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Department of Commerce Grants First Product Exclusion Requests from Section 232 Tariffs on Steel Imports

FOR IMMEDIATE RELEASE
Today, U.S. Secretary of Commerce Wilbur Ross announced that the Department’s Bureau of Industry and Security (BIS) has begun granting its first product exclusions from the Section 232 tariffs on imports of steel.  
 
“This first set of exclusions confirm what we have said from the beginning – that we are taking a balanced approach that accounts for the needs of downstream industries while also recognizing the threatened impairment of our national security caused by imports,” said Secretary Ross. 
 
Exclusions are being granted after a thorough and transparent process of public comment and analysis to determine whether domestic industry can provide those products of a satisfactory quality and in sufficient quantity, as well as whether it is in the U.S. national security interest to grant an exclusion for a specific product. 
 
Exclusions generally are granted if there is no domestic availability and there are no overriding national security concerns with regard to the specific product. The 42 exclusion requests being issued today cover seven different companies importing steel products from Japan, Sweden, Belgium, Germany, and China. The seven companies receiving the exclusions are:  Schick Manufacturing, Inc. of Shelton, Connecticut; Nachi America Inc. of Greenwood, Indiana; Hankev International of Buena Park, California; Zapp Precision Wire of Summerville, South Carolina; U.S. Leakless, Inc. of Athens, Alabama; Woodings Industrial Corporation of Mars, Pennsylvania; and PolyVision Corporation of Atlanta, Georgia.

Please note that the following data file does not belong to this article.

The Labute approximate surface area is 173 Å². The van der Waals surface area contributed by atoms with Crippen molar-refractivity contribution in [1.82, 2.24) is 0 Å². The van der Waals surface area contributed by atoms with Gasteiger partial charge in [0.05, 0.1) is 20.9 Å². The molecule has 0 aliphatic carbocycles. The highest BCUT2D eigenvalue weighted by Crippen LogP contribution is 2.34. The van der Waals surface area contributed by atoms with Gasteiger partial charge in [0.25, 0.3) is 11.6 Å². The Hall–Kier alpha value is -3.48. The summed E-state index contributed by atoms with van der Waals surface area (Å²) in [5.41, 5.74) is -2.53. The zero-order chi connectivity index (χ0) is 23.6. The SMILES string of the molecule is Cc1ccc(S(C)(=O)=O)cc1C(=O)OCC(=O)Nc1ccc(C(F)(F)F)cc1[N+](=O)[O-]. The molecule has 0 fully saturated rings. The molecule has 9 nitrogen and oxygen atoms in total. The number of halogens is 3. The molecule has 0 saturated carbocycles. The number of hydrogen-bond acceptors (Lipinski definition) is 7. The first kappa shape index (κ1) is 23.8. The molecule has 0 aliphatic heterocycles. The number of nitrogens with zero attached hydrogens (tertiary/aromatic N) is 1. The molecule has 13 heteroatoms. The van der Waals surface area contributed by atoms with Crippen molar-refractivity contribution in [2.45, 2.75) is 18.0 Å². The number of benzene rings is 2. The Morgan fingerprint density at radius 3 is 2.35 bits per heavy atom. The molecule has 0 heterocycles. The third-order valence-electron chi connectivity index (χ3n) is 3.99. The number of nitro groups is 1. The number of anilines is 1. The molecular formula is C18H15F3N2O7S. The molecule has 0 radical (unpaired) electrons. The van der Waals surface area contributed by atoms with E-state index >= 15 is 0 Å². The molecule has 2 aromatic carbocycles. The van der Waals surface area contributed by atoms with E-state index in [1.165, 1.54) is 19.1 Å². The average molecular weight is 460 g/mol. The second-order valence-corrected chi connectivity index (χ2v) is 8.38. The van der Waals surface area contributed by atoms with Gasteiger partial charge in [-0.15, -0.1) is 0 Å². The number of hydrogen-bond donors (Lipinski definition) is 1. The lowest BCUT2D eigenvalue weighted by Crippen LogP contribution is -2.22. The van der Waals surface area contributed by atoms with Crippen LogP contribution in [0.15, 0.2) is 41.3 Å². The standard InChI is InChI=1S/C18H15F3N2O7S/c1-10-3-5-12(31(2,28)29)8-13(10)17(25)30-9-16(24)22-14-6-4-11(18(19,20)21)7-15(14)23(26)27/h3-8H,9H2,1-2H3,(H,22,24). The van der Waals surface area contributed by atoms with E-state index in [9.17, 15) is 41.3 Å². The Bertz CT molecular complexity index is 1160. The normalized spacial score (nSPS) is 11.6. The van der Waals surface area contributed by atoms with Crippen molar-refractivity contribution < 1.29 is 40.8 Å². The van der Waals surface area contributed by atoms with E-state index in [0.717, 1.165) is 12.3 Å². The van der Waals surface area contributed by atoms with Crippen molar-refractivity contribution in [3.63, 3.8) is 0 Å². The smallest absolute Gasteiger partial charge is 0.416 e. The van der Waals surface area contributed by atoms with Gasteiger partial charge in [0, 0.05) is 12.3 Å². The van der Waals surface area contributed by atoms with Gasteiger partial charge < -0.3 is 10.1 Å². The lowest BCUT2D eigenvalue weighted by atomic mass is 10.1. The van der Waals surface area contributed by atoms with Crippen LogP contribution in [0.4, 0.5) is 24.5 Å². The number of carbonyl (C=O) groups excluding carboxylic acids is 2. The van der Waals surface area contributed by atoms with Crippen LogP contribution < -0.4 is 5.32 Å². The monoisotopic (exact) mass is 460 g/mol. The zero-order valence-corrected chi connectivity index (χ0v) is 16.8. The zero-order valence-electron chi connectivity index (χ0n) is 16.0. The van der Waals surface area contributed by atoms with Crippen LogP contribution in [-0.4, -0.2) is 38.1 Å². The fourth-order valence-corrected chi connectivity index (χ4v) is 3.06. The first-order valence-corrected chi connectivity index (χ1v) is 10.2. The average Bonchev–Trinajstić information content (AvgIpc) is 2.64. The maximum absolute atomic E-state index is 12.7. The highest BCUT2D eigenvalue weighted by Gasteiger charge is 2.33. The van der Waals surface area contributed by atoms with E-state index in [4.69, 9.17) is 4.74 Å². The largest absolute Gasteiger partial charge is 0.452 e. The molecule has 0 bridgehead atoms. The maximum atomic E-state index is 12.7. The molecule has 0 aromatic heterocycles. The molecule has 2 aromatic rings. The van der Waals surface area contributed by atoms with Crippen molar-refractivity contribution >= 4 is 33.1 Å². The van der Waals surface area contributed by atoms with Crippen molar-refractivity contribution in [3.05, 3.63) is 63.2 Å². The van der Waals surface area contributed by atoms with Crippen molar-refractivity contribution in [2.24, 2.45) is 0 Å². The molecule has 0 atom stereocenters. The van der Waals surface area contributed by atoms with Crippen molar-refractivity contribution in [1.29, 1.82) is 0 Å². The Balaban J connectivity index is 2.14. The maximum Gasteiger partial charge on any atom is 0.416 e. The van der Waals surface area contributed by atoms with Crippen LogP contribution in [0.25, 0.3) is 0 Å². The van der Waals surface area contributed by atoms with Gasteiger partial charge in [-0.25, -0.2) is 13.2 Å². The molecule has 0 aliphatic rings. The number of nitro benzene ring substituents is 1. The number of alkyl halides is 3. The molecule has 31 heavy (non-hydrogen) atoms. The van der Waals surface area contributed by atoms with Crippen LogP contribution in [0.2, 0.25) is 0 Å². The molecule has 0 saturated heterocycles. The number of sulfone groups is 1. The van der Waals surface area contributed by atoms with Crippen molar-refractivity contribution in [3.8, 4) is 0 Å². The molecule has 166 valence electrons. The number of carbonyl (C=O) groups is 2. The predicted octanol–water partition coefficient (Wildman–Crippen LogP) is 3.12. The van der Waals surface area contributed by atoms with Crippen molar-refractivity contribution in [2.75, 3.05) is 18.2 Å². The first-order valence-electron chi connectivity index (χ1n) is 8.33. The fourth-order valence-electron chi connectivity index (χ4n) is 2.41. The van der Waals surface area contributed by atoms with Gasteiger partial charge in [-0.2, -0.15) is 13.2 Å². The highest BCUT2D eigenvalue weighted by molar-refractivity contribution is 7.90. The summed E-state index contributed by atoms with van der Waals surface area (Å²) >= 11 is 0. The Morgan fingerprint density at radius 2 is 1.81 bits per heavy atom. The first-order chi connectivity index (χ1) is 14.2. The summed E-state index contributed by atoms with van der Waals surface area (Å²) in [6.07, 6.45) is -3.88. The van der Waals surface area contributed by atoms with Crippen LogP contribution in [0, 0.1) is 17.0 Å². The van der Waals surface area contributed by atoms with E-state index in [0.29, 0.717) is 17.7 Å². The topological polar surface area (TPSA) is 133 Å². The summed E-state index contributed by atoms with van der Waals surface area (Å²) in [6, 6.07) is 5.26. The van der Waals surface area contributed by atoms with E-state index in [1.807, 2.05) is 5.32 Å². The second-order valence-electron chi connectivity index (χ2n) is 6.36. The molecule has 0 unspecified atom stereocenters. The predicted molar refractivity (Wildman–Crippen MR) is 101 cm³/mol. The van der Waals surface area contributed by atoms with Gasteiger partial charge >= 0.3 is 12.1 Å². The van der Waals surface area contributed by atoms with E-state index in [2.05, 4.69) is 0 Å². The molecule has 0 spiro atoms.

The Department of Commerce will also be denying 56 steel exclusion requests from 11 different companies.
 
Commerce will be posting decisions on steel and aluminum exclusion requests on an ongoing basis. Granted and denied exclusion requests can be viewed at regulations.gov under steel docket number BIS-2018-0006 and aluminum docket number BIS-2018-0002.
 
Background:
 
On March 8, 2018, President Trump exercised his authority under Section 232 of the Trade Expansion Act of 1962 to impose a 25 percent tariff on steel imports and a 10 percent tariff on aluminum imports in order to protect national security. The President’s Section 232 decisions are the result of investigations led by the Commerce Department, after review and comment by other relevant Federal agencies. Customs and Border Protection began collecting the tariffs on March 23, 2018.
 
In his proclamation establishing the tariffs under Section 232, the President authorized the Secretary of Commerce, in consultation with other appropriate Federal agency heads, to provide relief from the additional duties for any steel or aluminum articles determined "not to be produced in the United States in a sufficient and reasonably available amount or of a satisfactory quality and is also authorized to provide such relief based upon specific national security considerations. Such relief shall be provided for any article only after a request for exclusion is made by a directly affected party located in the United States.”
 
The Secretary’s Section 232 reports to the President on steel and aluminum can be found www.bis.doc.gov/232.
 
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